Circulating tumor DNAs (ctDNAs) are fragments of DNA shed by tumors into the bloodstream. These fragments harbor tumor-specific aberrations, such as mutations, that drive cancer progression, and are established biomarkers for early detection of cancer and can affect its treatment. However, the fraction of tumor-originating cell free DNA (cfDNA) in early stage cancer can be as low as <0.1% of all cell-free DNA, complicating their accurate identification. Currently, this task relies primarily on next generation sequencing (NGS), but obstacles remain as these technologies struggle with providing both sufficient sensitivity and a multiplexing capability.

Solid-state nanopores (ssNPs) have recently emerged as a highly efficient tool for single-DNA sensing and analysis and can be used to probe low concentrations of DNA molecules from a dilute solution (2); hence they can be potentially applied for ctDNA quantification. In recent work, Squires et al. detected DNA mutations by combining sequence-specific digestions using restriction enzymes, and DNA length classification using ssNPs (1). They showed that probing just tens of DNA copies is sufficient to distinguish between two variants with a confidence level >0.995. However, this detection method relies on the use of a restriction enzyme, making its adjustment for clinical samples and multiple targets difficult.

To enable multiplexed, specific, and sensitive detection of mutations using ssNPs, we have developed an assay in which genetic variations are converted to a molecular form via sequence specific reaction. In our technique, two short single-stranded DNA probes which meet at the mutation point are hybridized to the denatured ctDNA. Then a DNA ligase enzyme catalyzes the formation of a bond between the two probes only if the nucleotides at the junction are correctly base paired to the template. Hence, a ligation product will be formed only if the mutation exists. The product is then collected using magnetic beads, and the sample is analyzed. An electrical voltage is used to focus the biomolecules to the ssNP, and to control their translocation speed through the nano-scale aperture. Importantly, as the ligated probes are threaded through the nanopore, one at a time, optical information is obtained from the fluorescence signals emitted by the molecules. The multi-color optical information uniquely identifies the presence of tested mutations and provide a quantitative measurement of their abundance.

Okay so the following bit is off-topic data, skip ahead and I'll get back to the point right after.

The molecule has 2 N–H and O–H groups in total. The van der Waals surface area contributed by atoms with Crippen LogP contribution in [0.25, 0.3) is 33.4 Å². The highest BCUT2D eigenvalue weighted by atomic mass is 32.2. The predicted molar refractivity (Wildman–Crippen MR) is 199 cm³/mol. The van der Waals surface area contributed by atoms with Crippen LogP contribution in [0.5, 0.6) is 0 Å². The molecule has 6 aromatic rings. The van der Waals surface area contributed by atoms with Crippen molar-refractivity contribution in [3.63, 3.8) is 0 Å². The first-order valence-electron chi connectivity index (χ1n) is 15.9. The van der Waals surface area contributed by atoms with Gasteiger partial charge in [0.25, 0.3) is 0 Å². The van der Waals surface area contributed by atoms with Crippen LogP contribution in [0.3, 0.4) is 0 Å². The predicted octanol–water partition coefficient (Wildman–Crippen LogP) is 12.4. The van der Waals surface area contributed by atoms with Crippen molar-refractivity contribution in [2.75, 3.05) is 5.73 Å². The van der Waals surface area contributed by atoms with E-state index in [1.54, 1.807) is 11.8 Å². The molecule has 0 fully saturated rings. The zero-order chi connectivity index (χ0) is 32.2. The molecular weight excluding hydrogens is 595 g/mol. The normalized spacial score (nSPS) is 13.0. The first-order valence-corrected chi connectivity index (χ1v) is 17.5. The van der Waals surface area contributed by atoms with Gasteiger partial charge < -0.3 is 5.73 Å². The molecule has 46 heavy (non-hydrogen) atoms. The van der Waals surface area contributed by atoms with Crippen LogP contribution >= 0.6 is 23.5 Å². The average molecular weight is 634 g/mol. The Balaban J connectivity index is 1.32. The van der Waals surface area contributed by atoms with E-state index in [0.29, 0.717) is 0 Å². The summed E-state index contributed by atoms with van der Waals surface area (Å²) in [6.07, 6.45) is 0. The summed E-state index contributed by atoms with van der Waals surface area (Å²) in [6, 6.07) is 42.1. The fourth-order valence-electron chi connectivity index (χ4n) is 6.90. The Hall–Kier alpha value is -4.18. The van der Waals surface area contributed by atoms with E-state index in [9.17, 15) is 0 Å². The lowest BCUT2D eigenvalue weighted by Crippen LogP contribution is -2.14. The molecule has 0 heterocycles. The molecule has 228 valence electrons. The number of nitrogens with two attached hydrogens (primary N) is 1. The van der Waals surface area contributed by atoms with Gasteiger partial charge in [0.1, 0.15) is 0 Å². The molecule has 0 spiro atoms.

To demonstrate our method’s capabilities towards the goal of cancer amplification-free genotyping directly from blood, we tested a breast cancer model. A library of ligation probes was designed to recognize two clinically important, treatment actionable breast cancer mutations: ERBB2 S310F and PIK3CA H1047R. Blood samples were obtained from a xenograft mouse model. Two types of mouse tumor populations corresponding to the unmutated or mutant gene sequences were used, differing from each other only by the presence of the single nucleotide variation. Detection probes were designed to have different combinations of fluorescent color labeling. Analysis of these samples showed we were able to uniquely identify the presence of the mutation in the blood sample with 96.6% specificity (3). Thus, we have developed a novel method for rapid detection and quantification of actionable cancer genetic alterations from clinical blood samples.


  1. Squires, A. H., Atas, E. and Meller, A. Genomic Pathogen Typing Using Solid-State Nanopores. PLoS ONE 10, e0142944 (2015).
  2. Spitzberg, J. D., Kooten, X. F. van, Bercovici, M. & Meller, A. Microfluidic device for coupling isotachophoretic sample focusing with nanopore single-molecule sensing. Nanoscale 12, 17805–17811 (2020).
  3. Burck, N. et al. Nanopore Identification of Single Nucleotide Mutations in Circulating Tumor DNA by Multiplexed Ligation. Clinical chemistry 14, 836–10 (2021).